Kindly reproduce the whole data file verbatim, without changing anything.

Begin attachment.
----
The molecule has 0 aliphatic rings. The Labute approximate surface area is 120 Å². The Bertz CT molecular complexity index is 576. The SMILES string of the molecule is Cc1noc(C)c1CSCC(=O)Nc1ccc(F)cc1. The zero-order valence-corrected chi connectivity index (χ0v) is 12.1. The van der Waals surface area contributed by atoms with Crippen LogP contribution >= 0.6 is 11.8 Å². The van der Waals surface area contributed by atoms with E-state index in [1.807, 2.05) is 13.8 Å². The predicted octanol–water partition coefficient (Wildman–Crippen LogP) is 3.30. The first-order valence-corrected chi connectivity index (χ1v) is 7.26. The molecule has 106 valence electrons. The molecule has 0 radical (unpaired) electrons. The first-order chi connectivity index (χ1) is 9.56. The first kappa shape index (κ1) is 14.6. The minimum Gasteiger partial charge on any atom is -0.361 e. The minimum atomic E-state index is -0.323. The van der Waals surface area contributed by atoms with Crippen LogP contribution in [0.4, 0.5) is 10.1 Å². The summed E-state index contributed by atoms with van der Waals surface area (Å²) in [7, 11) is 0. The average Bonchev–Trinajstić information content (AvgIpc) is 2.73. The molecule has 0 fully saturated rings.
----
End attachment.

The molecule has 0 aliphatic rings. The Labute approximate surface area is 120 Å². The Bertz CT molecular complexity index is 576. The SMILES string of the molecule is Cc1noc(C)c1CSCC(=O)Nc1ccc(F)cc1. The zero-order valence-corrected chi connectivity index (χ0v) is 12.1. The van der Waals surface area contributed by atoms with Crippen LogP contribution >= 0.6 is 11.8 Å². The van der Waals surface area contributed by atoms with E-state index in [1.807, 2.05) is 13.8 Å². The predicted octanol–water partition coefficient (Wildman–Crippen LogP) is 3.30. The first-order valence-corrected chi connectivity index (χ1v) is 7.26. The molecule has 106 valence electrons. The molecule has 0 radical (unpaired) electrons. The first-order chi connectivity index (χ1) is 9.56. The first kappa shape index (κ1) is 14.6. The minimum Gasteiger partial charge on any atom is -0.361 e. The minimum atomic E-state index is -0.323. The van der Waals surface area contributed by atoms with Crippen LogP contribution in [0.4, 0.5) is 10.1 Å². The summed E-state index contributed by atoms with van der Waals surface area (Å²) in [7, 11) is 0. The average Bonchev–Trinajstić information content (AvgIpc) is 2.73. The molecule has 0 fully saturated rings.